Every week Heather provided a new fun “Challenge” option on the RS180 portal to get the children thinking. The first Challenge asked them to interview 3 people who they felt represented safe space to them. She offered a personal example of how she felt safe in her mother’s arms. The children responded well to this! They offered a variety of great answers about where they felt safe, even offering up drawings and photos.
She created “Family Schmooze” on the portal. And each week suggesting pertinent discussion questions to open up conversations between parents and their children.
“Previously, every teacher did this work for their own grade – for RS180 it’s just me and the clergy and one native Israeli teacher to help,” said Heather.
The native Israeli speaker was brought in to teach “Hebrew Through Movement” online, which is modern Hebrew. Students are having a great time, as it is conversational and they have begun speaking with one another about the things they like, they can count, they know what grade they are in and quite a bit more!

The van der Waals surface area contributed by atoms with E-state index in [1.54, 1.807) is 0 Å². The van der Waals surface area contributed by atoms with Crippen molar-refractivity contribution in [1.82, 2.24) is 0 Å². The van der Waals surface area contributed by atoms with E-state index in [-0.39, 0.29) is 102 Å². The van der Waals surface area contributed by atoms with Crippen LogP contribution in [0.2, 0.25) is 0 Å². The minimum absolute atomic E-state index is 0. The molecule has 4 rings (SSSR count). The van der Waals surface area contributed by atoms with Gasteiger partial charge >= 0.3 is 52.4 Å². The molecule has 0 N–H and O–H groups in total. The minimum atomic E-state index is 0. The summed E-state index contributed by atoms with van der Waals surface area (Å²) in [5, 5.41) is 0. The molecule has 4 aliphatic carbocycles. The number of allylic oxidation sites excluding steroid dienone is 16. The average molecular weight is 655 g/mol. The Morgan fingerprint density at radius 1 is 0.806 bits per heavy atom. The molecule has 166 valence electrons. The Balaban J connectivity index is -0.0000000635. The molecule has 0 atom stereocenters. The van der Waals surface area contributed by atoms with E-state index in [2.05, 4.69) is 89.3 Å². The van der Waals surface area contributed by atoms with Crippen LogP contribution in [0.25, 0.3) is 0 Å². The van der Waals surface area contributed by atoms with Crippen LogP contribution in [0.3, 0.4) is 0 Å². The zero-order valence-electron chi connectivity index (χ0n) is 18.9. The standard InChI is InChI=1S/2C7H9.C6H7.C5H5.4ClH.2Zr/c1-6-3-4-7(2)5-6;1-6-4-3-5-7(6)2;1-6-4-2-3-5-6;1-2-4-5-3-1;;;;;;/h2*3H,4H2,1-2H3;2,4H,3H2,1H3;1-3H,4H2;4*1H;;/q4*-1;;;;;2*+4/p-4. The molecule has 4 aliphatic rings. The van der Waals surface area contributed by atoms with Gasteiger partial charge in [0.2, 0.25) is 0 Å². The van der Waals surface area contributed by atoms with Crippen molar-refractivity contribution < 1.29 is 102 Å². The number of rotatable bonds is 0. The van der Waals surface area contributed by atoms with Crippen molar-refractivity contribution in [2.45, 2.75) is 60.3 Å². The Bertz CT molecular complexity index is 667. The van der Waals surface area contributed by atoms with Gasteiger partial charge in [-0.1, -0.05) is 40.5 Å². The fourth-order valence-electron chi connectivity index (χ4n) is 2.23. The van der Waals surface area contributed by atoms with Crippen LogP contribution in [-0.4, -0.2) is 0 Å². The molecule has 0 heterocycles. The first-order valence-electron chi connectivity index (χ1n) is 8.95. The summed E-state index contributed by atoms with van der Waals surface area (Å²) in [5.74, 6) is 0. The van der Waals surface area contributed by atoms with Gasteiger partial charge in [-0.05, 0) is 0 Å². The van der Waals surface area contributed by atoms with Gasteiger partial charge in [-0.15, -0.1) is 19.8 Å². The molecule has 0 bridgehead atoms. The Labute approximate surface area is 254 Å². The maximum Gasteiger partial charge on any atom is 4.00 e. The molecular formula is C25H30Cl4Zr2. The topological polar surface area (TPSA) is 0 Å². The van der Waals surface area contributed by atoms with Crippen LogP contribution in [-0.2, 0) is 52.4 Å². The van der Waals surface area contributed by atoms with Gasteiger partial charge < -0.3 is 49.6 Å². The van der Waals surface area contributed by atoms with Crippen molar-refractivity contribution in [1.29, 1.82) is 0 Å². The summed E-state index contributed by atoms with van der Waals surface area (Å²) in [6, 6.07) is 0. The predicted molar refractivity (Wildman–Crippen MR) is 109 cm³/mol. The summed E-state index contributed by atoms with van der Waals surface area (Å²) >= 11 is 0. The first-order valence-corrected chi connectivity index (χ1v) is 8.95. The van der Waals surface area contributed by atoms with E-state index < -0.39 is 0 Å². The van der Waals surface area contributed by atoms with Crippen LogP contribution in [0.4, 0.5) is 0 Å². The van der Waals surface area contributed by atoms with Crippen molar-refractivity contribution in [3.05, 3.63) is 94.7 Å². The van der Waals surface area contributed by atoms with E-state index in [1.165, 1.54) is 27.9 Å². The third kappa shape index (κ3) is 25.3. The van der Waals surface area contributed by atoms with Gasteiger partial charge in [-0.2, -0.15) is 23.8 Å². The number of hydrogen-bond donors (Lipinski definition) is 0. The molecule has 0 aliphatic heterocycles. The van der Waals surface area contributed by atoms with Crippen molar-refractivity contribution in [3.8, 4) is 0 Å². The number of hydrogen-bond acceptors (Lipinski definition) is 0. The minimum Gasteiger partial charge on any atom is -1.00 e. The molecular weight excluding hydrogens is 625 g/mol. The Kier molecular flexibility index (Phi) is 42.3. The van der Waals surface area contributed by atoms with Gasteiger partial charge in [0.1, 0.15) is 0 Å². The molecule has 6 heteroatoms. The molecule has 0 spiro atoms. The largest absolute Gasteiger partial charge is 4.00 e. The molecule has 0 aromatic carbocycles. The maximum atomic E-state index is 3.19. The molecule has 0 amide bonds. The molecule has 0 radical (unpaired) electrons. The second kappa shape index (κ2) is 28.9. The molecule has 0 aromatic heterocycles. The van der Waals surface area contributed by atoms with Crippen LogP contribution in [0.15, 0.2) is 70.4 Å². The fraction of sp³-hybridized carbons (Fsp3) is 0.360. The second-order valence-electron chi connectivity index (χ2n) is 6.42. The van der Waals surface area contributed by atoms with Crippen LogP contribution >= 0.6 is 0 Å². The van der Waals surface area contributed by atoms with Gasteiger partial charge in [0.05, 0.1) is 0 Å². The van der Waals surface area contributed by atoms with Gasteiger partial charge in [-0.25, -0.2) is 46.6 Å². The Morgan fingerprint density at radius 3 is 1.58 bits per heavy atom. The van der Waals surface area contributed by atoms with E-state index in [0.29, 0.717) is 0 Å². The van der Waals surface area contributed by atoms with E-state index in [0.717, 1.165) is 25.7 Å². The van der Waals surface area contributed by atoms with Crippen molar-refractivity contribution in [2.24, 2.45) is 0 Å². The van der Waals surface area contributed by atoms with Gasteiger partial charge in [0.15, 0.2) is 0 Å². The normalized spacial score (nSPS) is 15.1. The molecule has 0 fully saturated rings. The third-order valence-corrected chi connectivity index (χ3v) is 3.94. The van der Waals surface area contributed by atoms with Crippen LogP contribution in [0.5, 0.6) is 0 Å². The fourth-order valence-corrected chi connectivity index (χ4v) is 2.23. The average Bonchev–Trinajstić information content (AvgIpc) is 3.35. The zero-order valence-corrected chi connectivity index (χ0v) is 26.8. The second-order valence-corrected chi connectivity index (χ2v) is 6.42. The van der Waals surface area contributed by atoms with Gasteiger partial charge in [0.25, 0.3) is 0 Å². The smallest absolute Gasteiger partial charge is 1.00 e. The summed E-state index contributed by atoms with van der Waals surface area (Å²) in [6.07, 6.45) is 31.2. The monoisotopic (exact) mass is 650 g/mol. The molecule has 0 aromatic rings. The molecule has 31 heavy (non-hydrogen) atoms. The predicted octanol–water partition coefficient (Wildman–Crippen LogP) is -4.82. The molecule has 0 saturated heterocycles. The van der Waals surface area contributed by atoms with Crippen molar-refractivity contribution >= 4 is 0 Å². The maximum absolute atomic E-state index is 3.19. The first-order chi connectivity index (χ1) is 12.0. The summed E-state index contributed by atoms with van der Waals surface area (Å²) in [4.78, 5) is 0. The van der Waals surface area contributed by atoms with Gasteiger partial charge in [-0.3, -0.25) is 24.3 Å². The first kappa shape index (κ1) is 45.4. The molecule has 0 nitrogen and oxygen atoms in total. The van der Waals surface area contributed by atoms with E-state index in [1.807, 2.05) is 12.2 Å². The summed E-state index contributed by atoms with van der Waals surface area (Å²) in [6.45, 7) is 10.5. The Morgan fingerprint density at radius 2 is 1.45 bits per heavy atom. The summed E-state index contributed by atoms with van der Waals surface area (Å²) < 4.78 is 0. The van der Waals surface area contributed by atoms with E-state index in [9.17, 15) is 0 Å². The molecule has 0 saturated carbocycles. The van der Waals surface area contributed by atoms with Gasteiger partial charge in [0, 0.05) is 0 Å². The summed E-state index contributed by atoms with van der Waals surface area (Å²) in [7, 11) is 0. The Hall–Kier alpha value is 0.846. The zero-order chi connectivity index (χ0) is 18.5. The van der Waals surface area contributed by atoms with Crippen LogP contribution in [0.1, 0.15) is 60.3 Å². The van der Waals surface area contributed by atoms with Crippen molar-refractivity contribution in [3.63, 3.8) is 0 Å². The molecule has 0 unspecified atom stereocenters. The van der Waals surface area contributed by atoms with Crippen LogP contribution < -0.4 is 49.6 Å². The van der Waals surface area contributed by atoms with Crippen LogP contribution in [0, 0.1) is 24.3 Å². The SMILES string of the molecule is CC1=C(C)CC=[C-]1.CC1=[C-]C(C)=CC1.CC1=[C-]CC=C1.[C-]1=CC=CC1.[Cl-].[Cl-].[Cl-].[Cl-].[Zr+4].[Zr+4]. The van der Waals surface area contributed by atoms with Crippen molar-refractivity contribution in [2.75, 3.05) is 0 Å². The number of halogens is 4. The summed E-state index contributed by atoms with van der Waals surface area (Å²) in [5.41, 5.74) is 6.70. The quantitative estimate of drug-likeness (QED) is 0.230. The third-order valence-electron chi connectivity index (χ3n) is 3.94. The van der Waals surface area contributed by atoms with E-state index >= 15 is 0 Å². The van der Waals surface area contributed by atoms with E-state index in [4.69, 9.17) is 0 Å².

A new curriculum focused on five Jewish values which reflected different areas of PTSD for children. The first module was finding safe space and the second was finding strength and resilience.
They also talked about heroes in the community; how you can be a hero and how that ties into Jewish heroes in the Torah. Sometimes being a hero during a time like Covid, is simply doing a good deed at home or being helpful to someone.
“As a family we enjoyed how religious school was once a week and an hour. As an educator, I have found there is so much more deep down inside these kids that they are holding onto and a lot of it is not obvious to us and it takes a lot for kids to open up. These activities allow them to open up and realize in a time of crisis they do have comfort around them.”